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Carol H Tucker

Passionate about knowledge management and organizational development, expert in loan servicing, virtual world denizen and community facilitator, and a DISNEY fan

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Be warned:in this very rich environment where you can immerse yourself so completely, your emotions will become engaged -- and not everyone is cognizant of that. Among the many excellent features of SL, there is no auto-return on hearts, so be wary of where your's wanders...

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Voting by mail

Today is the 4th day of the 22nd week, the 27th day of the 5th month, the 148th day of 2020 [with only 211 shopping days before Christmas]
For the first time since I started voting, I voted by mail today. 
There is a lot of controversy around voting by mail.  Opponents claim it is an open invitation to voter fraud.  Proponents claim it is a very secure process.  News stories abound about ballots not counted because they were never  delivered, but then again, there are plenty of stories about paper ballots from polls not being counted either, as well as issues with voting machines tallies.  For me, perhaps the strongest argument is that when I got a passport, then again a Real ID, neither document was handed to me in person but instead was mailed to me at my residence address on record.  Both of these are vital ID records and they were entrusted to the USPS
So I decided I would mail in my ballot for the Democratic Maryland Presidential Primary this year just to test the process.  I went to the MD State Board of Elections website, and learned every registered voter would be mailed a ballot due to COVID-19.  Had I wanted to request one, I would’ve had to apply for it, but according to the website, I don’t need to supply a reason for my request, it is my right to choose how I will vote.  I would’ve had to give my name, birthdate, last four digits of my social security number, current residential and mailing addresses, my MD Driver’s License number and expiration date [needed to apply online], my political affiliation, any information about previous registration [e.g. another name].  I can choose to have my ballot mailed to me, faxed to me, or a link to complete it online emailed to me.  The vetting appears to me to be as thorough as matching my name to a computer generated list and glancing at my voter registration card in a polling place.  For this primary, due to the lockdown caused by COVID-19 preventive measures, I did not have to request a ballot as every registered voter received one in the mail.  I got mine last week, and all I have to do is mark it and send it back before June 2nd in the postage paid envelope that has been provided.   I even can verify that my ballot has been received by going back to the website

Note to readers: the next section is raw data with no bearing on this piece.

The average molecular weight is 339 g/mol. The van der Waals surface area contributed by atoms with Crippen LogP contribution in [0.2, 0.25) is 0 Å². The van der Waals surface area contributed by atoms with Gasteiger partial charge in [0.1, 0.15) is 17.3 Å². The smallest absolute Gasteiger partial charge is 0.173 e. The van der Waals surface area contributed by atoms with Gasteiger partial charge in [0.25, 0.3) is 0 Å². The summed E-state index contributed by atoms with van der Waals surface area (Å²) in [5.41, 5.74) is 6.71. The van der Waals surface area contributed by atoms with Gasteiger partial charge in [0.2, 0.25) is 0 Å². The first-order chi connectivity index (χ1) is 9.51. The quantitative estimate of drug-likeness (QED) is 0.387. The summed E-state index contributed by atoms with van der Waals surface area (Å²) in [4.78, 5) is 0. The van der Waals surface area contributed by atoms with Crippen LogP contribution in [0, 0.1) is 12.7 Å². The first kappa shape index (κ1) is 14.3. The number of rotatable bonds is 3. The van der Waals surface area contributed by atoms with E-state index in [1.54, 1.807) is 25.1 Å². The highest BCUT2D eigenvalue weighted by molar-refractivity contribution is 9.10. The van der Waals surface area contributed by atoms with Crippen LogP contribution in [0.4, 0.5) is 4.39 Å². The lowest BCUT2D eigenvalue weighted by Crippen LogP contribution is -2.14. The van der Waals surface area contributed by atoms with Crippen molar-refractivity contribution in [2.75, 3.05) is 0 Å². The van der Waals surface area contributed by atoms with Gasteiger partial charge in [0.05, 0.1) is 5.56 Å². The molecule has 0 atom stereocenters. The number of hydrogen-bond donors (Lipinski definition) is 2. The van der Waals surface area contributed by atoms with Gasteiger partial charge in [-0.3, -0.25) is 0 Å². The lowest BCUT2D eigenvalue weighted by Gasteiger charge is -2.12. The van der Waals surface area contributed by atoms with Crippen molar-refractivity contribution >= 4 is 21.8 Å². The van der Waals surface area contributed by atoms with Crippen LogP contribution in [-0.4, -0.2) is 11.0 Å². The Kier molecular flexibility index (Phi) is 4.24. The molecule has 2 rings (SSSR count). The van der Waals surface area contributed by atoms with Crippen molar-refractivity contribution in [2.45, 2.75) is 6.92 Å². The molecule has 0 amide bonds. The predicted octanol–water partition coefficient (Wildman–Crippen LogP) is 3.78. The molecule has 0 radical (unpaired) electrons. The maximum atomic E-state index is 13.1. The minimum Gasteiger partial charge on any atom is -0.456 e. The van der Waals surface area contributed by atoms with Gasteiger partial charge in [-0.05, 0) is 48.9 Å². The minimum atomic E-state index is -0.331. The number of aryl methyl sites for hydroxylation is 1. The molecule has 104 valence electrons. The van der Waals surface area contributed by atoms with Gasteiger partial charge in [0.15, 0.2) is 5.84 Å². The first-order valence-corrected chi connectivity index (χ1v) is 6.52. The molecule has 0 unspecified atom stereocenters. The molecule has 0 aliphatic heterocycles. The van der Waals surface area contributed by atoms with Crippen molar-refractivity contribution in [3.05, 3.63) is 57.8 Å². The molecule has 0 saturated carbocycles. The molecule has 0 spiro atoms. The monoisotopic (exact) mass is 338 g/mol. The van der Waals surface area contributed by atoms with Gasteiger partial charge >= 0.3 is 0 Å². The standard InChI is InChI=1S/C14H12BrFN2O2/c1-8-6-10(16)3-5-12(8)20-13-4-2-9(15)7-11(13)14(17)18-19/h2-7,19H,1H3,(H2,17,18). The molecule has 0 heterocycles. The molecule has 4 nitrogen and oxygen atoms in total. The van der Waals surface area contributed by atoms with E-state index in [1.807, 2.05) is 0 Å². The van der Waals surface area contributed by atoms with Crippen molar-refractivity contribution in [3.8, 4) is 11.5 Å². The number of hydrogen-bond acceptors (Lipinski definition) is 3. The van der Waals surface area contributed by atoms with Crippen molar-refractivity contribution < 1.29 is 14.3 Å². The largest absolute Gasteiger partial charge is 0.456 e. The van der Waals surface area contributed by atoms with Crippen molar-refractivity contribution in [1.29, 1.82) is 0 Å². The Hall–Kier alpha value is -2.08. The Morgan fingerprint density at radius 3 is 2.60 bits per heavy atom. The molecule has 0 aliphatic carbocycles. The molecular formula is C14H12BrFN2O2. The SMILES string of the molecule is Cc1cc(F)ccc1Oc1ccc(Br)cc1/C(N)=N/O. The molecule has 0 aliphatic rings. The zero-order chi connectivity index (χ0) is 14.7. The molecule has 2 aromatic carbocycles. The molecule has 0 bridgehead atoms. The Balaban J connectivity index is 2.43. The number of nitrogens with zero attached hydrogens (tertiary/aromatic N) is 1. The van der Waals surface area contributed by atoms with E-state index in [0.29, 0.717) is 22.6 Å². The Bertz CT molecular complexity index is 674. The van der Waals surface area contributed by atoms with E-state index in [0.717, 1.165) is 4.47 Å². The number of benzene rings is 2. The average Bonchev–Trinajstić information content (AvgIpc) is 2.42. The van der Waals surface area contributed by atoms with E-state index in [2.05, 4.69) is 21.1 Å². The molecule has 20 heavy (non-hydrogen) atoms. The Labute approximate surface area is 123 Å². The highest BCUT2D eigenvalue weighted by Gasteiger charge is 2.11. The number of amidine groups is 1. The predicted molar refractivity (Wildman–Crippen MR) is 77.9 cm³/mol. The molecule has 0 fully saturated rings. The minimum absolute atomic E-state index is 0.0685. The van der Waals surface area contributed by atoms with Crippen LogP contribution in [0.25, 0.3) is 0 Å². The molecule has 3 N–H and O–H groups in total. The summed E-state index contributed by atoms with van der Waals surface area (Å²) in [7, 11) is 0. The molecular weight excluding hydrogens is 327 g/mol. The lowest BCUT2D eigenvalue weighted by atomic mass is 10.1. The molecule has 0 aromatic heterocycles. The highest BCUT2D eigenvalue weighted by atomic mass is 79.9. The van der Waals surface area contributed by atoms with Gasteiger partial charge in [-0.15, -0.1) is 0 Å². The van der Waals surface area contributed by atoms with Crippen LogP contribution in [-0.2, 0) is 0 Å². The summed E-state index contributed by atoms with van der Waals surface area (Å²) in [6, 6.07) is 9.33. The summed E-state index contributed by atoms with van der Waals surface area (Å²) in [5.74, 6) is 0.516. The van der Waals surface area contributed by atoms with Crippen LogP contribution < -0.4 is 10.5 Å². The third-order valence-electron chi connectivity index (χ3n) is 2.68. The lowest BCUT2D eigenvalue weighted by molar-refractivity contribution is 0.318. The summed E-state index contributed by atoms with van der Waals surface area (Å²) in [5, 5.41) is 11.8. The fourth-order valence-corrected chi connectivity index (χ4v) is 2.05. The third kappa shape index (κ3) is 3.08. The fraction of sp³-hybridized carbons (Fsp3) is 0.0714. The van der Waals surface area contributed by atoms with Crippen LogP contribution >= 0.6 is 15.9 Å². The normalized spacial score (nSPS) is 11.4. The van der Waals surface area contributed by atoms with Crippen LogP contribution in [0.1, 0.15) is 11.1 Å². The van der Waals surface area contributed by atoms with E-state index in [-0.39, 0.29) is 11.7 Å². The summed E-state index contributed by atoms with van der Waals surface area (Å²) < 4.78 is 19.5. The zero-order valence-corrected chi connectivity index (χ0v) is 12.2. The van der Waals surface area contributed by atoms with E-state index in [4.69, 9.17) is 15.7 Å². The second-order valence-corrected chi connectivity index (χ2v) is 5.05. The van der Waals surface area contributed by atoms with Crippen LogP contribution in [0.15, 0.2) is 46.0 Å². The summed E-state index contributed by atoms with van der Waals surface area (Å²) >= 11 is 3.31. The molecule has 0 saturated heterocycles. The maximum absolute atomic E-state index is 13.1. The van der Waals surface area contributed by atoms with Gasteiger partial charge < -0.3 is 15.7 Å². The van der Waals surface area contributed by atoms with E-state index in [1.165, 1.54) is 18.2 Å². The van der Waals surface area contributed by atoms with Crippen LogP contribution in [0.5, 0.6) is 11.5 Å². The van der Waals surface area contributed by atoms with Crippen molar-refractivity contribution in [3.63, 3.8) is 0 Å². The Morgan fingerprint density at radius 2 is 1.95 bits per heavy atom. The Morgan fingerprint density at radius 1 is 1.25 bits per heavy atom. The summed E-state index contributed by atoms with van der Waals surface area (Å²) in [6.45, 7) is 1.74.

The entire process was smooth, and I was quite comfortable with it, well after I finally found a black pen in my home that actually worked!  Now here is my only hesitation – the return envelope is marked with my name and a bar code identifying that ballot as having come from me on the back.  There is also a place for me to sign and print my name, attesting this ballot was mine and mine alone.  I assume the marked ballot is taken out of the envelope and separated from it, but still, my vote is hardly anonymous and can be easily tracked to me.  Anonymity would be even more difficult if I chose to vote online. 
Permalink | Wednesday, May 27, 2020